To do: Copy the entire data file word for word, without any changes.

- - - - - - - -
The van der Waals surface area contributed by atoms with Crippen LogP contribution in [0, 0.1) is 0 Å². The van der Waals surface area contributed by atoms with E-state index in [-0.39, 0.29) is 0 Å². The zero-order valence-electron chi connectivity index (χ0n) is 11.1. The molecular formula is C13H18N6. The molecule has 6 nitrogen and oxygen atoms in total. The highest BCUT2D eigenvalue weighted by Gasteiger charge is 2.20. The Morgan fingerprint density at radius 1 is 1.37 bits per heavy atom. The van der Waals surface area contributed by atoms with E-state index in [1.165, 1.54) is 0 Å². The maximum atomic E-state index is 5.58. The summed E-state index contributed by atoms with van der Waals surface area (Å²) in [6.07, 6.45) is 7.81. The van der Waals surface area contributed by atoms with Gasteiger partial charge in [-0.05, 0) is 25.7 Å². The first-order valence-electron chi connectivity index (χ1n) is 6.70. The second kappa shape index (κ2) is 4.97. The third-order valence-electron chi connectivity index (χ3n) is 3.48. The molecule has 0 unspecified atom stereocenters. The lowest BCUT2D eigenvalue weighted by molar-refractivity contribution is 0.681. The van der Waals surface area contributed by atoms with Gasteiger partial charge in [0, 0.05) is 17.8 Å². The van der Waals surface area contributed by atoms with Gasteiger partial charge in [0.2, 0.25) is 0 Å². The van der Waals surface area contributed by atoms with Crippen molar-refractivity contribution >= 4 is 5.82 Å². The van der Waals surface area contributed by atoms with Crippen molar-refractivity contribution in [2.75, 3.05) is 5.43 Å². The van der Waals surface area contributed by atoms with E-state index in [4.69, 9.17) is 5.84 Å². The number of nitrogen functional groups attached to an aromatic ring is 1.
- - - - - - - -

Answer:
The van der Waals surface area contributed by atoms with Crippen LogP contribution in [0, 0.1) is 0 Å². The van der Waals surface area contributed by atoms with E-state index in [-0.39, 0.29) is 0 Å². The zero-order valence-electron chi connectivity index (χ0n) is 11.1. The molecular formula is C13H18N6. The molecule has 6 nitrogen and oxygen atoms in total. The highest BCUT2D eigenvalue weighted by Gasteiger charge is 2.20. The Morgan fingerprint density at radius 1 is 1.37 bits per heavy atom. The van der Waals surface area contributed by atoms with E-state index in [1.165, 1.54) is 0 Å². The maximum atomic E-state index is 5.58. The summed E-state index contributed by atoms with van der Waals surface area (Å²) in [6.07, 6.45) is 7.81. The van der Waals surface area contributed by atoms with Gasteiger partial charge in [-0.05, 0) is 25.7 Å². The first-order valence-electron chi connectivity index (χ1n) is 6.70. The second kappa shape index (κ2) is 4.97. The third-order valence-electron chi connectivity index (χ3n) is 3.48. The molecule has 0 unspecified atom stereocenters. The lowest BCUT2D eigenvalue weighted by molar-refractivity contribution is 0.681. The van der Waals surface area contributed by atoms with Gasteiger partial charge in [0, 0.05) is 17.8 Å². The van der Waals surface area contributed by atoms with Gasteiger partial charge in [0.2, 0.25) is 0 Å². The van der Waals surface area contributed by atoms with Crippen molar-refractivity contribution >= 4 is 5.82 Å². The van der Waals surface area contributed by atoms with Crippen molar-refractivity contribution in [2.75, 3.05) is 5.43 Å². The van der Waals surface area contributed by atoms with E-state index in [4.69, 9.17) is 5.84 Å². The number of nitrogen functional groups attached to an aromatic ring is 1.